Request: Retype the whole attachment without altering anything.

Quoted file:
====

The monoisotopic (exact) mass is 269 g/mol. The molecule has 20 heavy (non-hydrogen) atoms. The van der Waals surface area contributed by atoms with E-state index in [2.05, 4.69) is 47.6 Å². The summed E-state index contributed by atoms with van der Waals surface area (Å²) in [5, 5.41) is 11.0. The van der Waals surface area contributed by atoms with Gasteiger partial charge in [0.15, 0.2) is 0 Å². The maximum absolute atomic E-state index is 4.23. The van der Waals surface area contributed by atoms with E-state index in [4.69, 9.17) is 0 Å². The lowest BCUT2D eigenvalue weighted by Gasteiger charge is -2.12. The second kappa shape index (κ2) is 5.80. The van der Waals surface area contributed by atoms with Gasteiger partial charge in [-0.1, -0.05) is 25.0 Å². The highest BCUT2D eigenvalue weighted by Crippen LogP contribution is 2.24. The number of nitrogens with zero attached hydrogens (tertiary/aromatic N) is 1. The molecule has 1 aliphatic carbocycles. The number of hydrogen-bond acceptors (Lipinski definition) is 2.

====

The monoisotopic (exact) mass is 269 g/mol. The molecule has 20 heavy (non-hydrogen) atoms. The van der Waals surface area contributed by atoms with E-state index in [2.05, 4.69) is 47.6 Å². The summed E-state index contributed by atoms with van der Waals surface area (Å²) in [5, 5.41) is 11.0. The van der Waals surface area contributed by atoms with Gasteiger partial charge in [0.15, 0.2) is 0 Å². The maximum absolute atomic E-state index is 4.23. The van der Waals surface area contributed by atoms with E-state index in [4.69, 9.17) is 0 Å². The lowest BCUT2D eigenvalue weighted by Gasteiger charge is -2.12. The second kappa shape index (κ2) is 5.80. The van der Waals surface area contributed by atoms with Gasteiger partial charge in [-0.1, -0.05) is 25.0 Å². The highest BCUT2D eigenvalue weighted by Crippen LogP contribution is 2.24. The number of nitrogens with zero attached hydrogens (tertiary/aromatic N) is 1. The molecule has 1 aliphatic carbocycles. The number of hydrogen-bond acceptors (Lipinski definition) is 2.